A new £5 million fund has been announced today by the Department of Health and Social Care (DHSC) to invest in new projects to improve unpaid carers’ health and wellbeing.

The Carers Innovation Fund will invest in innovative ways of supporting unpaid carers, outside of mainstream health and care services. It will be used to improve support across the country and help build more carer-friendly communities.

Examples of the kind of projects the fund would invest in include technology platforms and support groups.

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These projects strive to support carers’: health and wellbeing; ability to manage work alongside caring responsibilities; ability to take a break from their caring role; and feelings of loneliness and social isolation.

Minister for Care Caroline Dinenage said: “Informal care is a fundamental part of our health and care system, which would not be sustainable without the incredible contribution of carers across the country. But we cannot take them for granted and must do more to protect their wellbeing and ensure they can enjoy full lives.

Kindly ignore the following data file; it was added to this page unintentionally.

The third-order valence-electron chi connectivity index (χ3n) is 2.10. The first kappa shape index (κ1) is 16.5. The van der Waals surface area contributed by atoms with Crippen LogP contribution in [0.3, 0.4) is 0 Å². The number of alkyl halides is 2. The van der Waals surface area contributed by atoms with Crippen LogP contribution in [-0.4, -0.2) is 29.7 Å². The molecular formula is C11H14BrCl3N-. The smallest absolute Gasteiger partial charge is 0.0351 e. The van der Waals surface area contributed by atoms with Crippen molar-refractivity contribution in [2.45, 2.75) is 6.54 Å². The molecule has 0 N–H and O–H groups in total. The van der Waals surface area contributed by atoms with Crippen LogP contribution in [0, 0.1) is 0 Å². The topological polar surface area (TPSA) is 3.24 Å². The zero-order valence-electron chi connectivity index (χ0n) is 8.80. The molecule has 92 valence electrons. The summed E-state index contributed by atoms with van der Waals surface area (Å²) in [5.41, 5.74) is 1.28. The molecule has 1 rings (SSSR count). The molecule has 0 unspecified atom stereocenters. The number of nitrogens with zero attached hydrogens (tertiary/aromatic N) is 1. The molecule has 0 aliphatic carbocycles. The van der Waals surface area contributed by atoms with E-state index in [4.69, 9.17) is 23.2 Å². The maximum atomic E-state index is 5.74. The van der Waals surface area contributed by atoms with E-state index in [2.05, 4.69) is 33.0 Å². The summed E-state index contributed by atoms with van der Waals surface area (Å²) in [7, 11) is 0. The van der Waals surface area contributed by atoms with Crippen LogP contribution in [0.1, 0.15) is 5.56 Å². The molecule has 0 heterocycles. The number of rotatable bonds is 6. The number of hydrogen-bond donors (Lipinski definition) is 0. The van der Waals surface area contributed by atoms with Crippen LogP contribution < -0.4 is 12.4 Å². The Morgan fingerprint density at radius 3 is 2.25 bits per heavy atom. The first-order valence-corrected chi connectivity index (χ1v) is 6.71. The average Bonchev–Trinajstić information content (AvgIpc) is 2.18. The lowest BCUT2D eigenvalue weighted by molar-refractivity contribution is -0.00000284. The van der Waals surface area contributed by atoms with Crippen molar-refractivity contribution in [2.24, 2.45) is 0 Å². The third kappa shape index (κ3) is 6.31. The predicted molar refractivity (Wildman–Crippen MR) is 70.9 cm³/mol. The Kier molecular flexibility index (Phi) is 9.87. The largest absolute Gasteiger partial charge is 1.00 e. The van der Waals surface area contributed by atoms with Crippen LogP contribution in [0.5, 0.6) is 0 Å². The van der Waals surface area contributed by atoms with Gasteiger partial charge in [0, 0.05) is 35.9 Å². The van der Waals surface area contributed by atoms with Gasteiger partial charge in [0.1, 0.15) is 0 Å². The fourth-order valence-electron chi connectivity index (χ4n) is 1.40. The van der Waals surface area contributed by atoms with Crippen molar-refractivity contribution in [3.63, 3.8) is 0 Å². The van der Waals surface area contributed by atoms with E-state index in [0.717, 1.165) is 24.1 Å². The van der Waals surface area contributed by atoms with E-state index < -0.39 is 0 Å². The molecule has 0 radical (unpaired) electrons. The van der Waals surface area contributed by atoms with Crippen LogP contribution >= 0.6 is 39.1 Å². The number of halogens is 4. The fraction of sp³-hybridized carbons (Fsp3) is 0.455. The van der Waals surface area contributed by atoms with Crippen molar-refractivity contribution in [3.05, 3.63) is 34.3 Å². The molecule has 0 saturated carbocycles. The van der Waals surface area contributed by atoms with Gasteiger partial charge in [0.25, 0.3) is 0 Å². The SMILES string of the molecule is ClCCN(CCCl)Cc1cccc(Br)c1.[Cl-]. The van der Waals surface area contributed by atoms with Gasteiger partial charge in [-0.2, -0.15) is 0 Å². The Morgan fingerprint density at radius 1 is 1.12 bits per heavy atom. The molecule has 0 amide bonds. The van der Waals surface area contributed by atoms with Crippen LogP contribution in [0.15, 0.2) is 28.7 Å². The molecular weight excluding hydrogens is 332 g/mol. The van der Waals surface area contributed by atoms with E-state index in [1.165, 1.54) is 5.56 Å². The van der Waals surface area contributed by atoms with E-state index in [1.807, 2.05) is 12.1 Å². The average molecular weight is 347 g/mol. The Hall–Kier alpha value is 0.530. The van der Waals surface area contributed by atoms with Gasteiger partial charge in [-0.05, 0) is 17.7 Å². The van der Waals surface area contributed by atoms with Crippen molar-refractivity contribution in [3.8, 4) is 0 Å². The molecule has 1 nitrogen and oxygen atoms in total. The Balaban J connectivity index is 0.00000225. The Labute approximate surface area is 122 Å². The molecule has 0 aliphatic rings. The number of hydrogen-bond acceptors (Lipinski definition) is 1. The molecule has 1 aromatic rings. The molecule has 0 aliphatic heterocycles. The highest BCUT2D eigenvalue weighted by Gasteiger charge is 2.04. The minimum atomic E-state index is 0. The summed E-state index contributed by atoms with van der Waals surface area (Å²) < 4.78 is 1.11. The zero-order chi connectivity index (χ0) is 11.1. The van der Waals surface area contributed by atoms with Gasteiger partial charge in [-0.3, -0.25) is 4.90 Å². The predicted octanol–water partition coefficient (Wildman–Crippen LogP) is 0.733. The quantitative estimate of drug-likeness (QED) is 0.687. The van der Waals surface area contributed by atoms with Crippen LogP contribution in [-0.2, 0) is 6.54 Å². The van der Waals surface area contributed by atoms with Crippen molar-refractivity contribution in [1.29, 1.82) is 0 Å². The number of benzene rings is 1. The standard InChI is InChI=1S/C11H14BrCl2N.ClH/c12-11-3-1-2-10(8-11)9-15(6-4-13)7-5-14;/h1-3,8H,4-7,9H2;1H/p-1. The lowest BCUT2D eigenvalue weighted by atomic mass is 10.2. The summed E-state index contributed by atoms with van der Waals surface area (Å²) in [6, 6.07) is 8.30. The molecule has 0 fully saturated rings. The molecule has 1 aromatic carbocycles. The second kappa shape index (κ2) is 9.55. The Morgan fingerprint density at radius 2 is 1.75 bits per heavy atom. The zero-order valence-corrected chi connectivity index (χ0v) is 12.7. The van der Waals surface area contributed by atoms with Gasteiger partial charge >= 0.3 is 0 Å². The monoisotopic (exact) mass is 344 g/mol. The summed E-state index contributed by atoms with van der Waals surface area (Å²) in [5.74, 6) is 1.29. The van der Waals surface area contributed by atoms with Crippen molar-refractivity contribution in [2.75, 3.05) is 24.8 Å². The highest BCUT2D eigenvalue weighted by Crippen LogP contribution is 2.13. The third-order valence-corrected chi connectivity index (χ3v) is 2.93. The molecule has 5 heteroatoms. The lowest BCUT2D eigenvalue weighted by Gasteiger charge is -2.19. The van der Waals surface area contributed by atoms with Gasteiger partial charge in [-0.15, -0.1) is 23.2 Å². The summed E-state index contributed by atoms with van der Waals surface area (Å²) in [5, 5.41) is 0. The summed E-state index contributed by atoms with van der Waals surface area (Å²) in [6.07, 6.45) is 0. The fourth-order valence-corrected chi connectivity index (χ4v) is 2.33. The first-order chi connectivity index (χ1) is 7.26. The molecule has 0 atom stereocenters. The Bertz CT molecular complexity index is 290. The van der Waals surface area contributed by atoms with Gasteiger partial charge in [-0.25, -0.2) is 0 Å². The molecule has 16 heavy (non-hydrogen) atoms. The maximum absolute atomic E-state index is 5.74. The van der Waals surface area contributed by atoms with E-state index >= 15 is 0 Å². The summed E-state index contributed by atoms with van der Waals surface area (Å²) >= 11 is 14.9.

“This £5 million investment will help build our understanding of the kinds of support that work for carers, outside of traditional healthcare services. From cafes that bring carers together, to innovative forms of technology that help carers enjoy time off, I want to see a range of exciting projects boosted and their benefits unlocked.”

The third sector, SMEs and commercial organisations can all bid for funding to prove their concept, with the aim of securing longer term funding from other sources.

The fund was first announced last year as part of the Carers Action Plan, a cross-government programme of targeted work to support unpaid carers over the next two years. Initially, the fund was worth half a million pounds, however, funding was later increased to £5 million.

The NHS is also working to better identify and support carers across England, as part of the NHS Long Term Plan.

Helen Walker, Chief Executive of Carers UK, also welcomed the new fund: “There’s never been a more important time to develop and accelerate new ways to support unpaid carers.

“Many more of us are taking on unpaid caring responsibilities for family and friends, often alongside paid work or raising children. We are also seeing the amount and complexity of care increasing.

“As we live and work longer, with technology transforming so many aspects of our lives, it’s time to innovate to support the way families are living today.”

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